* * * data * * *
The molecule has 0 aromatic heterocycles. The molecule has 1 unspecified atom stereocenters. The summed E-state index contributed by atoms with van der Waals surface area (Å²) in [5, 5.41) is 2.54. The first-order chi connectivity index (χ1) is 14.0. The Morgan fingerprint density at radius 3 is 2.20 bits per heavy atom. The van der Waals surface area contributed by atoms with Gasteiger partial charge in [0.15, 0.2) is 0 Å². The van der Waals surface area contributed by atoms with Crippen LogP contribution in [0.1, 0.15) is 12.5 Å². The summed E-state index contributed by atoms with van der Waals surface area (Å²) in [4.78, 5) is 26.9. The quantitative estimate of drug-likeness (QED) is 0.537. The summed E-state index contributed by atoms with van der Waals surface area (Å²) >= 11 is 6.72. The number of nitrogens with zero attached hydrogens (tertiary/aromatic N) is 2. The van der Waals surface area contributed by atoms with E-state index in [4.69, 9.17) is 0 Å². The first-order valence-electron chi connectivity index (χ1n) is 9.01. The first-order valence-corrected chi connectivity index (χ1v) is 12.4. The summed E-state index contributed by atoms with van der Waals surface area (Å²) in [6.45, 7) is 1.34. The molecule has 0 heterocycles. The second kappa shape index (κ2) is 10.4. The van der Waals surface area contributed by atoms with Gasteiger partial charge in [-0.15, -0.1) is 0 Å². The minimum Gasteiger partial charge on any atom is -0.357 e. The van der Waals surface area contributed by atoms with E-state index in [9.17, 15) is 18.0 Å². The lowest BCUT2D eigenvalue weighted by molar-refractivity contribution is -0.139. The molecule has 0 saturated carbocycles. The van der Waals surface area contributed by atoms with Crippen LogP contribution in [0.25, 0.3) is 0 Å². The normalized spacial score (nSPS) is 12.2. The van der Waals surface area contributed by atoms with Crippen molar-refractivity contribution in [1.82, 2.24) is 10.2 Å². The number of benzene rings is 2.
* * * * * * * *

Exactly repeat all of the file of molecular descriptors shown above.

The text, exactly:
The molecule has 0 aromatic heterocycles. The molecule has 1 unspecified atom stereocenters. The summed E-state index contributed by atoms with van der Waals surface area (Å²) in [5, 5.41) is 2.54. The first-order chi connectivity index (χ1) is 14.0. The Morgan fingerprint density at radius 3 is 2.20 bits per heavy atom. The van der Waals surface area contributed by atoms with Gasteiger partial charge in [0.15, 0.2) is 0 Å². The van der Waals surface area contributed by atoms with Crippen LogP contribution in [0.1, 0.15) is 12.5 Å². The summed E-state index contributed by atoms with van der Waals surface area (Å²) in [4.78, 5) is 26.9. The quantitative estimate of drug-likeness (QED) is 0.537. The summed E-state index contributed by atoms with van der Waals surface area (Å²) >= 11 is 6.72. The number of nitrogens with zero attached hydrogens (tertiary/aromatic N) is 2. The van der Waals surface area contributed by atoms with E-state index in [4.69, 9.17) is 0 Å². The first-order valence-electron chi connectivity index (χ1n) is 9.01. The first-order valence-corrected chi connectivity index (χ1v) is 12.4. The summed E-state index contributed by atoms with van der Waals surface area (Å²) in [6.45, 7) is 1.34. The molecule has 0 heterocycles. The second kappa shape index (κ2) is 10.4. The van der Waals surface area contributed by atoms with Gasteiger partial charge in [-0.15, -0.1) is 0 Å². The minimum Gasteiger partial charge on any atom is -0.357 e. The van der Waals surface area contributed by atoms with E-state index in [9.17, 15) is 18.0 Å². The lowest BCUT2D eigenvalue weighted by molar-refractivity contribution is -0.139. The molecule has 0 saturated carbocycles. The van der Waals surface area contributed by atoms with Crippen LogP contribution in [0.25, 0.3) is 0 Å². The normalized spacial score (nSPS) is 12.2. The van der Waals surface area contributed by atoms with Crippen molar-refractivity contribution in [1.82, 2.24) is 10.2 Å². The number of benzene rings is 2.